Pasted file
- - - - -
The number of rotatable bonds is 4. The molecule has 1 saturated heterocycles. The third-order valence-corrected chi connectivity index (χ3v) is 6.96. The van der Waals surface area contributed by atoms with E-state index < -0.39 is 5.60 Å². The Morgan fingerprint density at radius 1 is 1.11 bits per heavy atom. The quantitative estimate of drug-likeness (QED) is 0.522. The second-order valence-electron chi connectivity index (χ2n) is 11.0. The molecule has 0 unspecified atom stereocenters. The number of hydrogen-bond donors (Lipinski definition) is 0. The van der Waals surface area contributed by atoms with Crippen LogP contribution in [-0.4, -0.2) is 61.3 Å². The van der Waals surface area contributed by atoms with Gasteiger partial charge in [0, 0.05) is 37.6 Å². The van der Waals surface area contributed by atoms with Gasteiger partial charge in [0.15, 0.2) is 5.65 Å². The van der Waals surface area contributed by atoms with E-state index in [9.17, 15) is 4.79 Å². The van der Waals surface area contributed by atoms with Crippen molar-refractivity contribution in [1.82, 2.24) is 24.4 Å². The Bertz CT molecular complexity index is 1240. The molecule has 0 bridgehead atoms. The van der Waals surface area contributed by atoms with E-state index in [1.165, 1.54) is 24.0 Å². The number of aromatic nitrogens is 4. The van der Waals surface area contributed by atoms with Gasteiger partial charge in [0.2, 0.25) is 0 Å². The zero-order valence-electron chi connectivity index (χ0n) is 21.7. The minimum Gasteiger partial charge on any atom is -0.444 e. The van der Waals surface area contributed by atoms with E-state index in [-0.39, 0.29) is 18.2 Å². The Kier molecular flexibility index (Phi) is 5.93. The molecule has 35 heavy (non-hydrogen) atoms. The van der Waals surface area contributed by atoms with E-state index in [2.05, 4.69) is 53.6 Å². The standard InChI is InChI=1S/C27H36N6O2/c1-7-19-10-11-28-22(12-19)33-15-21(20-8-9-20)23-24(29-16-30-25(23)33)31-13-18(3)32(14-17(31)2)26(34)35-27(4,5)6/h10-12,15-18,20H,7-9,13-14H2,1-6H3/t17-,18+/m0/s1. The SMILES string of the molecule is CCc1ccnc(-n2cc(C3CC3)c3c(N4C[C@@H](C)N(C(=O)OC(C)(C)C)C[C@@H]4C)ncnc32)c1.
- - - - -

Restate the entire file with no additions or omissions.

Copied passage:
The number of rotatable bonds is 4. The molecule has 1 saturated heterocycles. The third-order valence-corrected chi connectivity index (χ3v) is 6.96. The van der Waals surface area contributed by atoms with E-state index < -0.39 is 5.60 Å². The Morgan fingerprint density at radius 1 is 1.11 bits per heavy atom. The quantitative estimate of drug-likeness (QED) is 0.522. The second-order valence-electron chi connectivity index (χ2n) is 11.0. The molecule has 0 unspecified atom stereocenters. The number of hydrogen-bond donors (Lipinski definition) is 0. The van der Waals surface area contributed by atoms with Crippen LogP contribution in [-0.4, -0.2) is 61.3 Å². The van der Waals surface area contributed by atoms with Gasteiger partial charge in [0, 0.05) is 37.6 Å². The van der Waals surface area contributed by atoms with Gasteiger partial charge in [0.15, 0.2) is 5.65 Å². The van der Waals surface area contributed by atoms with E-state index in [9.17, 15) is 4.79 Å². The van der Waals surface area contributed by atoms with Crippen molar-refractivity contribution in [1.82, 2.24) is 24.4 Å². The Bertz CT molecular complexity index is 1240. The molecule has 0 bridgehead atoms. The van der Waals surface area contributed by atoms with E-state index in [1.165, 1.54) is 24.0 Å². The number of aromatic nitrogens is 4. The van der Waals surface area contributed by atoms with Gasteiger partial charge in [0.2, 0.25) is 0 Å². The zero-order valence-electron chi connectivity index (χ0n) is 21.7. The minimum Gasteiger partial charge on any atom is -0.444 e. The van der Waals surface area contributed by atoms with E-state index in [-0.39, 0.29) is 18.2 Å². The Kier molecular flexibility index (Phi) is 5.93. The molecule has 35 heavy (non-hydrogen) atoms. The van der Waals surface area contributed by atoms with E-state index in [2.05, 4.69) is 53.6 Å². The standard InChI is InChI=1S/C27H36N6O2/c1-7-19-10-11-28-22(12-19)33-15-21(20-8-9-20)23-24(29-16-30-25(23)33)31-13-18(3)32(14-17(31)2)26(34)35-27(4,5)6/h10-12,15-18,20H,7-9,13-14H2,1-6H3/t17-,18+/m0/s1. The SMILES string of the molecule is CCc1ccnc(-n2cc(C3CC3)c3c(N4C[C@@H](C)N(C(=O)OC(C)(C)C)C[C@@H]4C)ncnc32)c1.